Nicotinic receptors have been found and studied predominantly in the hippocampus, cerebral cortex and viatral tegmented area (VTA).


Activation of nicotinic receptors causes the rapid opening of Na+ channels and membrane depolarisation. This is a feature of cholinergic transmission at peripheral neuromuscular junctions and autonomic ganglia but while it is found in the CNS, it is not widely observed. Exogenously applied nicotinic agonists have been shown to directly excite neurons through somato-dendritic receptors in various brain regions while the excitatory response of GABA interneurons in the hippocampus and dopamine neurons in the VTA following some afferent stimulation is reduced by nicotinic antagonists (see Jones, Sudweeks and Yakel 1999). Nicotinic receptors also mediate the fast response of ACh released at the endings of collaterals from motoneuron axons to adjacent inhibitory interneurons (Renshaw cells) in the ventral horn of the spinal cord (see below).

More recently much interest has been directed towards presynaptic nicotinic receptors that have been shown to enhance the release of a number of NTs, i.e. ACh, DA, NA, glutamate and GABA, in perfused synaptosomes or slices from various brain regions, as well as DA into microdialysates of the striatum in vivo. Thus they can be hetero- and not just autoreceptors (see Wannacott 1997). Since activation of these receptors can actually evoke, and not just facilitate, NT release, they probably work directly on nerve terminals to increase Na+ influx and initiate sufficient depolarisation to activate voltage-sensitive Ca2+ channels, although there could also be an influx of Ca2+ itself through the nicotinic gated channel. In fact the high permeability of some neuronal nicotinic receptors to Ca2+ ions provides an obvious mechanism for increasing transmitter release. Differences in the sensitivity of the presynaptic receptors to various agonists and antagonists indicate some heterogeneity but their relatively low affinity for nicotine (EC50 about 1 ^M) and the absence of clear evidence for their innervation means that their physiological role remains uncertain. Their activation by exogenous agonists could, however, have interesting therapeutic applications such as an increase in ACh release in Alzheimer's disease and mAChRs have been found to be reduced in the cortex and hippocampus of such patients.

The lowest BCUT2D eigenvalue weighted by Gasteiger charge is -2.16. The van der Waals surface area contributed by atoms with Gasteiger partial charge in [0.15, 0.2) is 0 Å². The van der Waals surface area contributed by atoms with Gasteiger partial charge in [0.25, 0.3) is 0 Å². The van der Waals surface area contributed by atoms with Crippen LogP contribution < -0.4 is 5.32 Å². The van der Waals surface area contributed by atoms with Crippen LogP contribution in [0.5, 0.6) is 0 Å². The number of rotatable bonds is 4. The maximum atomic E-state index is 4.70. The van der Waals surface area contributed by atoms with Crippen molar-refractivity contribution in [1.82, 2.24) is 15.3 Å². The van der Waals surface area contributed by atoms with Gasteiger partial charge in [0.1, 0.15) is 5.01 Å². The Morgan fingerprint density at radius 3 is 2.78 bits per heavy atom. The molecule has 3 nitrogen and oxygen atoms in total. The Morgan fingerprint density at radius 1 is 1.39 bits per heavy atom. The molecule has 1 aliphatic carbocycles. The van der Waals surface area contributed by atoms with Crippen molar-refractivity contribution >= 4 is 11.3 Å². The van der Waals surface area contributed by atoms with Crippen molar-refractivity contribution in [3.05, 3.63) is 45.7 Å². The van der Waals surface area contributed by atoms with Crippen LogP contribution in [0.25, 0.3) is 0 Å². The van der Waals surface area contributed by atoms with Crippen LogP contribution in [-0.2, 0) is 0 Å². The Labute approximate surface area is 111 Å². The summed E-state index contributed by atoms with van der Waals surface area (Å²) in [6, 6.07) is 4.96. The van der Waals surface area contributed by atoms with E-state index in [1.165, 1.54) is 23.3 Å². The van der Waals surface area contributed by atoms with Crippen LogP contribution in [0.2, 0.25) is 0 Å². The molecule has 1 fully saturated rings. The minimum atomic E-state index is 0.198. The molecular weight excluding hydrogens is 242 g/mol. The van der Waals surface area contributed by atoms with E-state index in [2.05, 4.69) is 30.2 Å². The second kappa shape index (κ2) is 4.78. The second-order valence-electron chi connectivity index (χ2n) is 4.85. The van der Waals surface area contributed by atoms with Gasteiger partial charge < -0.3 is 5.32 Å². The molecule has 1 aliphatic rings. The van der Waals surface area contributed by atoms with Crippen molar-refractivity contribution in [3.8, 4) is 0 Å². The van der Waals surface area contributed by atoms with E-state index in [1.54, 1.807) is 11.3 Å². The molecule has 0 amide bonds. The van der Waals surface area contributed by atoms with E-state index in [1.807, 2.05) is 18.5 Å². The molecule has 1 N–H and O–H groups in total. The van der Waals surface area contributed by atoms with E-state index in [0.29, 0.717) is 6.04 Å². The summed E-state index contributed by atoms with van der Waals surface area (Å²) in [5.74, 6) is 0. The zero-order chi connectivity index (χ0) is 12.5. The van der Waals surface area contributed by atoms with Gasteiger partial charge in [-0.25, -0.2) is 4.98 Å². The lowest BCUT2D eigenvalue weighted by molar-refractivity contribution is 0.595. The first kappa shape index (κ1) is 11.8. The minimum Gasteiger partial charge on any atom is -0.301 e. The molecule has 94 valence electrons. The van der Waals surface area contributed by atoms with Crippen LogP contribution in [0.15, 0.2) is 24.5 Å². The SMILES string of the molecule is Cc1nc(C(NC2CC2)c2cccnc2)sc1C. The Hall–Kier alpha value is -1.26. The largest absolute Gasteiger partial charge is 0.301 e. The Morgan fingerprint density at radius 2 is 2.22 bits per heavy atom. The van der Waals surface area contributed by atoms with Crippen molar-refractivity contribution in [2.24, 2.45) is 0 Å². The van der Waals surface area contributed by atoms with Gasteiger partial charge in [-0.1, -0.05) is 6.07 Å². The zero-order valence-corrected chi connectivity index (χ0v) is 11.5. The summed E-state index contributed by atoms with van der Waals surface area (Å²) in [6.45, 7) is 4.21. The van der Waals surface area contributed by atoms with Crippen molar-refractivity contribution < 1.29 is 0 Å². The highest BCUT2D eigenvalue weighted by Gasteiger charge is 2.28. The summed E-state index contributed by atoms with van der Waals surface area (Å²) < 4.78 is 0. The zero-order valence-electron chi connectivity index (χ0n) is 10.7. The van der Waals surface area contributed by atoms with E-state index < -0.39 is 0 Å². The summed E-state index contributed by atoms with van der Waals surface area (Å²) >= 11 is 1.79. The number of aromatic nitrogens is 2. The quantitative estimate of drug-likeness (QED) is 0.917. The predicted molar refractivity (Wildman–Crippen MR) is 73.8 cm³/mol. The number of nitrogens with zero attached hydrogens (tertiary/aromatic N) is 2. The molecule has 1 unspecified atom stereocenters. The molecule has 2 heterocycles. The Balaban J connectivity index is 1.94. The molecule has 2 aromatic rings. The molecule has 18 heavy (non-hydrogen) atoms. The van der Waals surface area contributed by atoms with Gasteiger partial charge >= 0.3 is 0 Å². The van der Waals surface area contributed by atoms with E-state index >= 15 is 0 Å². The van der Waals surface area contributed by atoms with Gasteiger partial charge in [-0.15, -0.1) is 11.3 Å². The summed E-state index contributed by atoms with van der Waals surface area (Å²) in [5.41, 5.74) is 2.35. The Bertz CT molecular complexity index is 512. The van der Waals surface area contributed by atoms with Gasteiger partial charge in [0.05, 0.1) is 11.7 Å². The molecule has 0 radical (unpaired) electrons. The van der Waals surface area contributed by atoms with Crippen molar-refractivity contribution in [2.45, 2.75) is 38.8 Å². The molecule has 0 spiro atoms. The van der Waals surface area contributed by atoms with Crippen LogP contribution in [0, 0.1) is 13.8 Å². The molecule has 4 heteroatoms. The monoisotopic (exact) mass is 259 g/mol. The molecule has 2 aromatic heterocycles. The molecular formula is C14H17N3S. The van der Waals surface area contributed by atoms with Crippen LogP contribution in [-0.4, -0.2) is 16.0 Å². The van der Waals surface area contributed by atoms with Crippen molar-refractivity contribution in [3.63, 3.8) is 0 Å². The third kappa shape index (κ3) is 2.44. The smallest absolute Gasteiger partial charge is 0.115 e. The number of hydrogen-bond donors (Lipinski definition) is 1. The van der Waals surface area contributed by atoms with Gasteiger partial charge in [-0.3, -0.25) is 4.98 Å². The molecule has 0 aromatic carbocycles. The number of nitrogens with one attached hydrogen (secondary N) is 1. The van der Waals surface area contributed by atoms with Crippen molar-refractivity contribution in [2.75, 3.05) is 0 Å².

Although ACh does not have a primary excitatory role like glutamate in the CNS, it does increase neuronal excitability and responsiveness, through activation of muscarinic receptors. It achieves this in two ways, both of which involve closure of K+ channels (see Chapter 2 and Brown 1983; Brown et al. 1996). The first is a voltage-dependent K+ conductance called the M conductance, Gm or Im. It is activated by any attempt to depolarise the neuron, when the opening of the M-channel and the consequent efflux of K+ counteracts the depolarisation and limits the generation of spikes. This current is inhibited by activation of muscarinic receptors and so ACh will tend to keep the neuron partially depolarised and facilitate repetitive firing and bust spiking. This slow cholinergic excitation in hippocampal neurons is shown in Fig. 6.5.